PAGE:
This second-story Chinese restaurant often overflows with people itching to get their hands on the buzzy pastrami egg roll jammed with Katz’s famed pastrami and served with spicy mustard sauce. Order the whimsical Pac-Man dumplings (complete with blue, pink and yellow dumplings and deep-fried avocado shaped like Mr Pac-Man), plus dishes like lobster long-life noodles, bacon and egg fried rice and crispy-skin smoked chicken.
Joe’s has been slinging classic NYC slices since 1975, shuttling pie after pie out of the ovens and into the glass case – so no matter what time you arrive, you’re guaranteed to get a hot slice. The teeny, no-frills, cash-only institution has a slimmed-down menu: you’ll simply have to choose from plain, fresh mozzarella or Sicilian, with the occasional white or pepperoni pie making a cameo. Don’t fret if a line curls down Carmine Street – it always moves quickly.
Operated by a husband-and-wife team, Don Angie blends American comfort food with the precision and delicacy of Italian fare. Leafy chrysanthemum greens are showered with parmesan, garlic and sesame for a riff on caesar salad. The lasagna for two – thick-cut sheets of pasta rolled into delicate roses and swiped with tomato sauce, cheese and hunks of meat – is served bubbling in a cavernous ceramic dish. There’s an assortment of other dishes, too, like stuffed garlic flatbread and charred octopus – all prepared in a cozy space on the corner of Greenwich Avenue.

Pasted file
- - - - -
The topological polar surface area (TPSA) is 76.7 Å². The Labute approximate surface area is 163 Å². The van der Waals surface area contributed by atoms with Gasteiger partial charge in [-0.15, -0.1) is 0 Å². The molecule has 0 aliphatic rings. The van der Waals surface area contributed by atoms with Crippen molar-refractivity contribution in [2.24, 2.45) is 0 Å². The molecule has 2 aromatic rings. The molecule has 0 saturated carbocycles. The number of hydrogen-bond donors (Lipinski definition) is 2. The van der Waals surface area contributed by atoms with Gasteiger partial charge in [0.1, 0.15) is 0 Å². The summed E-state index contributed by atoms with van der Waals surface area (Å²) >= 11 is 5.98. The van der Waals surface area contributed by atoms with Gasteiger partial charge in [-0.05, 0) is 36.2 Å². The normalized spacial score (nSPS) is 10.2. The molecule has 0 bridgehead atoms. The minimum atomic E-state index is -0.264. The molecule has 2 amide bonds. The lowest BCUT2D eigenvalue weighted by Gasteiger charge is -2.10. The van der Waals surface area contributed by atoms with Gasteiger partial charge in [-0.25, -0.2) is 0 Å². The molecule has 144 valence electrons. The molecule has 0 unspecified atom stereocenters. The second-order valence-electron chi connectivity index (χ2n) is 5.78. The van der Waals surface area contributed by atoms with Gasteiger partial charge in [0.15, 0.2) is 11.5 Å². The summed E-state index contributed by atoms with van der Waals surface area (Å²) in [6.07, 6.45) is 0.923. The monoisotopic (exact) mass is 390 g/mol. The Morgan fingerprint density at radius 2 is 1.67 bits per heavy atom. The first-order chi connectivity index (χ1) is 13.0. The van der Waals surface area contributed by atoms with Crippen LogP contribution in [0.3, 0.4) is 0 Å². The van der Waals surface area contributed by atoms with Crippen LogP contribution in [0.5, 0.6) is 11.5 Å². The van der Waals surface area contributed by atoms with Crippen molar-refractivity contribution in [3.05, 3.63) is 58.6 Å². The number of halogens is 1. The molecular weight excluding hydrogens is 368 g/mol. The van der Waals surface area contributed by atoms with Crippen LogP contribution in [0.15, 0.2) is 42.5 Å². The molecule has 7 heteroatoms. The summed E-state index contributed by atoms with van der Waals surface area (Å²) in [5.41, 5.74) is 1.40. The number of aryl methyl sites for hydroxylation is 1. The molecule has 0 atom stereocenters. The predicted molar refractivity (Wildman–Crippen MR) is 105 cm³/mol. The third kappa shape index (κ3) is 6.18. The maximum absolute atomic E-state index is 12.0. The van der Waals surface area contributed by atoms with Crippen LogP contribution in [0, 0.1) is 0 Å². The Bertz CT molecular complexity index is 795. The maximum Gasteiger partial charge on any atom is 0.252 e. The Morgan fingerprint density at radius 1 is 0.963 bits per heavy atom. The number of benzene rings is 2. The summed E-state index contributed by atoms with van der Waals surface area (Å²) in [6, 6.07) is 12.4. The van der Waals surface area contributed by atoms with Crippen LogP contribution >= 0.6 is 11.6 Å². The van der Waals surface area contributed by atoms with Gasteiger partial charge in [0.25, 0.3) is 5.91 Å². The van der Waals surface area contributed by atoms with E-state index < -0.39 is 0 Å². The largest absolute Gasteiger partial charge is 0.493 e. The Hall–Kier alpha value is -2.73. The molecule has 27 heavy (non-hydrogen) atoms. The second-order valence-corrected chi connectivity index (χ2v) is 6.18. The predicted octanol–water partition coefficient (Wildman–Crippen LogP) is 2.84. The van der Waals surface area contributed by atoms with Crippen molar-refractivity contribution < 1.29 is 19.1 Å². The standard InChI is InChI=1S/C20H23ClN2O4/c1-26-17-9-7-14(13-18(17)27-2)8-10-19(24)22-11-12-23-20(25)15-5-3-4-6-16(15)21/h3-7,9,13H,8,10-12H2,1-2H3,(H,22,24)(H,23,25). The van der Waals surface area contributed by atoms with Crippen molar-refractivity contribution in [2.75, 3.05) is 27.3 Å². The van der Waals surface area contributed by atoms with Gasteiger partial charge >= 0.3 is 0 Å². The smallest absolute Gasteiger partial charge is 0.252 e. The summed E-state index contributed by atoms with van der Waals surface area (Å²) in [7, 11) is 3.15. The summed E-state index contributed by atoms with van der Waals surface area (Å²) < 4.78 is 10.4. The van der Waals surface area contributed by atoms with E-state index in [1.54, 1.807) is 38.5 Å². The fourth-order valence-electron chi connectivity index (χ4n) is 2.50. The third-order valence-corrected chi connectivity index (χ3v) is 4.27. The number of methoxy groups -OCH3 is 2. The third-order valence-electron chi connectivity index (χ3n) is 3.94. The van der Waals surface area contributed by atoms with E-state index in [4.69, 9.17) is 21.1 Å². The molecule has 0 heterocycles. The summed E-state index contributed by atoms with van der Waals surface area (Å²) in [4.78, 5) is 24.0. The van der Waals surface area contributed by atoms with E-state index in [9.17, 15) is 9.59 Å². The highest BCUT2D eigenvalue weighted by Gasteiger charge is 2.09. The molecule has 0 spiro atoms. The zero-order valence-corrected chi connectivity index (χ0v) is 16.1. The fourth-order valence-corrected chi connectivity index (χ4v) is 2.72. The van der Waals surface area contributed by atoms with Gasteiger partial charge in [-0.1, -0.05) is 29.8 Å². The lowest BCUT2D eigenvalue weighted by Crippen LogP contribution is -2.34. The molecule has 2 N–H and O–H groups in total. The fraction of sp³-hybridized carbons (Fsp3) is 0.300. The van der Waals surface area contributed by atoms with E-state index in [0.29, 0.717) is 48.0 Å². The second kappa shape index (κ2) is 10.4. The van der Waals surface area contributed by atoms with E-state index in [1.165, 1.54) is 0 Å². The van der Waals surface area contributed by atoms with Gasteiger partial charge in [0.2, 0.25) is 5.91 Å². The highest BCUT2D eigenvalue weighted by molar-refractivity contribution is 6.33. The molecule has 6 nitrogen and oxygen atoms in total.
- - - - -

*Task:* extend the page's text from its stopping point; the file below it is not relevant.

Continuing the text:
Thanks to the West Village’s maze-like streets, you’d almost miss I Sodi. At the helm is Rita Sodi, a self-taught chef who boasts an extensive West Village empire (including Buvette and Via Carota). I Sodi is crafted out of her mother’s Tuscan cooking – the beloved lasagna is a soaring structure of soft sheets of pasta offset with meat sauce, and the branzino is simply grilled, its supple meat a confluence of lemon and olive oil straight from Sodi’s property in Florence. The bar program is wonderfully dizzying: eight riffs on the negroni, plus a wine list as thick as the lasagna.
Not much can distract from the open kitchen at High Street on Hudson – the serenade of clattering pots and pans, the flash of flames, the warm bread shuttled out of the oven. The neighborhood restaurant comes from the same team behind Philly’s High Street on Market, with a focus on grains and breads. During brunch, you’ll find towering breakfast sandwiches; at lunch, you’ll mop up potato leek soup with hunks of crusty bread; and at dinner, bread with malted butter serves as the ideal accompaniment to chicken liver mousse and roasted chicken slick with salsa verde.
The underground Beatrice Inn is a paradise for meat lovers | Courtesy of the Beatrice Inn
Formerly a chophouse helmed by Graydon Carter, The Beatrice Inn has morphed into a carnivore’s paradise. The subterranean restaurant is owned by Angie Mar, whose love of meat has catapulted it from a boys’ club into civilized ambience, rife with platters of rib eye and glittering vintage silverware. The move here is meat, and lots of it: cherrywood-smoked pork chops, mutton stroganoff and 90-day dry-aged porterhouse, all to be shared at the table.